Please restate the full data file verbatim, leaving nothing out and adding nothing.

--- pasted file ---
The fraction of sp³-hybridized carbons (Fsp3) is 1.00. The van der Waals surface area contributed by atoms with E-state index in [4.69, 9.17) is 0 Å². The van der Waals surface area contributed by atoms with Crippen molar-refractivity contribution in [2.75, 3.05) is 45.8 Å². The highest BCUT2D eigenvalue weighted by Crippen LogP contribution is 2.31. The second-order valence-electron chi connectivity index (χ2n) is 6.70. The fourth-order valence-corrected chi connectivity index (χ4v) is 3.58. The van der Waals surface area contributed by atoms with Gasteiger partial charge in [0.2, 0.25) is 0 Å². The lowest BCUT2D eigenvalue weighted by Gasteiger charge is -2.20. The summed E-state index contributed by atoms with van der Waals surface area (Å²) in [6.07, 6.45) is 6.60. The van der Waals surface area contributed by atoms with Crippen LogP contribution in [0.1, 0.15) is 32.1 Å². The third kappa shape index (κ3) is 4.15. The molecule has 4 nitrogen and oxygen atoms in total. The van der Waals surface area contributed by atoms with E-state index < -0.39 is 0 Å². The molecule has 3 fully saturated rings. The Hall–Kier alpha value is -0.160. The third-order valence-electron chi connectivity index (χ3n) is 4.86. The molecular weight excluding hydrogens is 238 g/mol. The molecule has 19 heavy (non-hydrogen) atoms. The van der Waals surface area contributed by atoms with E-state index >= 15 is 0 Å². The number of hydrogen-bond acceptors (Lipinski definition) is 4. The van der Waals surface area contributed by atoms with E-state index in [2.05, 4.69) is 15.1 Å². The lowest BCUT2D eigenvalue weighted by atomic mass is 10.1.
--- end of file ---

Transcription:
The fraction of sp³-hybridized carbons (Fsp3) is 1.00. The van der Waals surface area contributed by atoms with E-state index in [4.69, 9.17) is 0 Å². The van der Waals surface area contributed by atoms with Crippen molar-refractivity contribution in [2.75, 3.05) is 45.8 Å². The highest BCUT2D eigenvalue weighted by Crippen LogP contribution is 2.31. The second-order valence-electron chi connectivity index (χ2n) is 6.70. The fourth-order valence-corrected chi connectivity index (χ4v) is 3.58. The van der Waals surface area contributed by atoms with Gasteiger partial charge in [0.2, 0.25) is 0 Å². The lowest BCUT2D eigenvalue weighted by Gasteiger charge is -2.20. The summed E-state index contributed by atoms with van der Waals surface area (Å²) in [6.07, 6.45) is 6.60. The van der Waals surface area contributed by atoms with Crippen LogP contribution in [0.1, 0.15) is 32.1 Å². The third kappa shape index (κ3) is 4.15. The molecule has 4 nitrogen and oxygen atoms in total. The van der Waals surface area contributed by atoms with E-state index < -0.39 is 0 Å². The molecule has 3 fully saturated rings. The Hall–Kier alpha value is -0.160. The third-order valence-electron chi connectivity index (χ3n) is 4.86. The molecular weight excluding hydrogens is 238 g/mol. The molecule has 19 heavy (non-hydrogen) atoms. The van der Waals surface area contributed by atoms with E-state index >= 15 is 0 Å². The number of hydrogen-bond acceptors (Lipinski definition) is 4. The van der Waals surface area contributed by atoms with E-state index in [2.05, 4.69) is 15.1 Å². The lowest BCUT2D eigenvalue weighted by atomic mass is 10.1.